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Nine CEO Hugh Marks: Questions about 60 Minutes answered ‘when everyone gets back’

Brown facing kidnapping charges in Lebanon.

Brown: Facing kidnapping charges in Lebanon.

The CEO of Nine Entertainment, Hugh Marks, has written to Nine staff seeking to reassure them the network is doing everything it can to free its 60 Minutes crew currently facing charges in Lebanon.

On Tuesday, reporter Tara Brown, producer Stephen Rice, cameraman Ben Williamson and sound recordist David Ballment were formally charged over their involvement in a child recovery operation involving Brisbane mother Sally Faulkner, who was seeking to retrieve her two children from their father. Among the charges is one for kidnapping.

In recent days, a number of questions surrounding Nine’s involvement in the case have been raised, including allegations that 60 Minutes paid $120,000 to the agency involved in the child recovery operation.

“I know there are lots of questions about how this happened,” Marks wrote in an email to staff. “Questions we will get to the bottom of when everyone gets back. It is essential that we do whatever we can to help facilitate our crew’s fastest possible return to Australia.

“And I know it’s a testing and frustrating time for us all, especially for those who are close to the 60 crew, colleagues and friends. My priority is to get our crew home and every decision is made through that prism, while providing whatever support we can give to those who are impacted by these events.”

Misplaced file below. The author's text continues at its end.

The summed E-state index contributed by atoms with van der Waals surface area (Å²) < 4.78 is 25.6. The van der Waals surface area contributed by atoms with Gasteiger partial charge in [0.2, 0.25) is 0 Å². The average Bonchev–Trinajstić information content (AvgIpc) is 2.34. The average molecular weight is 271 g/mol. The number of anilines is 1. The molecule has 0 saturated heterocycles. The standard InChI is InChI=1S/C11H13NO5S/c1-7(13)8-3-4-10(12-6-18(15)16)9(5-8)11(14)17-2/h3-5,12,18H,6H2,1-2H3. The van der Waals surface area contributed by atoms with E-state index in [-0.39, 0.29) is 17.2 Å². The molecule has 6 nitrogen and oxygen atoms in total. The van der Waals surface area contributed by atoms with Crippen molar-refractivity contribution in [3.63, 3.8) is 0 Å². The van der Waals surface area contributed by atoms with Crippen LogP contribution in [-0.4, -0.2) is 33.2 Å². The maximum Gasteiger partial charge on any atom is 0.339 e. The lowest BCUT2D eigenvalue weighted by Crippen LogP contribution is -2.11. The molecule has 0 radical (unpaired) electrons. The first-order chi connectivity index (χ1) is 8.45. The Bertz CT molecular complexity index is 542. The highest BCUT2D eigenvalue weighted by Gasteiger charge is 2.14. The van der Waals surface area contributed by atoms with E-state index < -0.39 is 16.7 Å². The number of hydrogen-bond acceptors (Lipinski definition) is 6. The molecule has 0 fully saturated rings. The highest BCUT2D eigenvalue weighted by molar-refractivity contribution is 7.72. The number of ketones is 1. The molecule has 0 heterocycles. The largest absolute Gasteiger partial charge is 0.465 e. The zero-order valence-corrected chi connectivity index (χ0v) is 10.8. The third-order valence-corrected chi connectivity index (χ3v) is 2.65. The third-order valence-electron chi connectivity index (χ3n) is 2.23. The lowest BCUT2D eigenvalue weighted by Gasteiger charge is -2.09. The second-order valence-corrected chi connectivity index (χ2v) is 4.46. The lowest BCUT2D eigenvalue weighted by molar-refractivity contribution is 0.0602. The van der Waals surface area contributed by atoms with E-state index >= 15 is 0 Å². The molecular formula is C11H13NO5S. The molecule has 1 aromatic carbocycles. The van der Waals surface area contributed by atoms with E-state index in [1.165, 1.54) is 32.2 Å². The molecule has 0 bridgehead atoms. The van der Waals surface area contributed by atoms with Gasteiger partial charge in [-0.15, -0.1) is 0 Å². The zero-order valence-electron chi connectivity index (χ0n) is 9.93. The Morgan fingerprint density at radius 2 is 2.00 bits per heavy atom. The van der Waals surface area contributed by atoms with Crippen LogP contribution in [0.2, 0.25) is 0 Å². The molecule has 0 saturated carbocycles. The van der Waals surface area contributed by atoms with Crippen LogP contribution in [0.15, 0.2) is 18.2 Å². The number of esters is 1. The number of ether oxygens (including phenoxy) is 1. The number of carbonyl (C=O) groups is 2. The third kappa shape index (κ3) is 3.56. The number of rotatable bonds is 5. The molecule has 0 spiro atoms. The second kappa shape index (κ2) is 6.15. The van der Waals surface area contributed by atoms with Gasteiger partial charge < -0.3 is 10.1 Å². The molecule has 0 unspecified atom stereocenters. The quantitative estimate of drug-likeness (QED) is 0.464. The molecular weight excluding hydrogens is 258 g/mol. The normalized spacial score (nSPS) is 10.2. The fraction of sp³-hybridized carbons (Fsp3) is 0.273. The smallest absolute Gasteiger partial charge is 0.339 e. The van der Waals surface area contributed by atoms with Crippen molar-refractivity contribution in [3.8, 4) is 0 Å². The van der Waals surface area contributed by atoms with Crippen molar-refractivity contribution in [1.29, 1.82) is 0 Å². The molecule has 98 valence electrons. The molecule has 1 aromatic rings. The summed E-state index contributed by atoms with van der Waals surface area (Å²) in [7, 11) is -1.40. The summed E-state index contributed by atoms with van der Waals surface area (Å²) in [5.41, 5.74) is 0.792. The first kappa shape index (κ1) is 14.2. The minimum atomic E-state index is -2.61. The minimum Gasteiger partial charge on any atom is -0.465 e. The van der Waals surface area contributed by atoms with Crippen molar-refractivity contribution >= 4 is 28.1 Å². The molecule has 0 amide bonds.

Marks: 'Questions will be answered when everyone gets back.'

Marks: “Questions will be answered when everyone gets back”

Marks did not address the payment question but did note that Nine’s news and current affairs boss Darren Wick, who is in Beirut to help try to get the crew out, has had “regular but brief visits” with the crew.

“They are in good health, generally good spirits, are detained in reasonable conditions and being well treated by local officials. Our fixer on the ground is doing a great job and we have organised food, books and other comforts and necessities.”

Wick has also been liaising with DFAT and the Lebanese government, with Marks noting: “Wickie has had numerous meetings with a wide range of senior government and legal officials and our presence there is being well received.

“We are highly respectful of the Lebanese legal process and this is well understood and appreciated over there. The signals from our PM and Foreign Minister have also been well received in Lebanon and we are getting good assistance from DFAT.”

Marks wrote that Nine saw it as encouraging that the judge had ordered the two parents, Australian mother Sally Faulkner and Lebanese father Ali Elamine, into mediation.

“We think it is encouraging that the judge has directed the parents of the two children to reach a mediated agreement on custody. It demonstrates sound logic and a rational approach to what has been an intractable issue for that family.”

Marks concludes by noting that the crew have appreciated the messages of support coming from colleagues, and told staff: “We are keeping the crew’s families informed with as much as we know, and regularly meeting them at Willoughby to keep them up to date. They are holding up very well under the circumstances.

“That goes to the heart of where we are right now; our colleagues are being detained and our first and only priority right now is to get them home.”

Nic Christensen 

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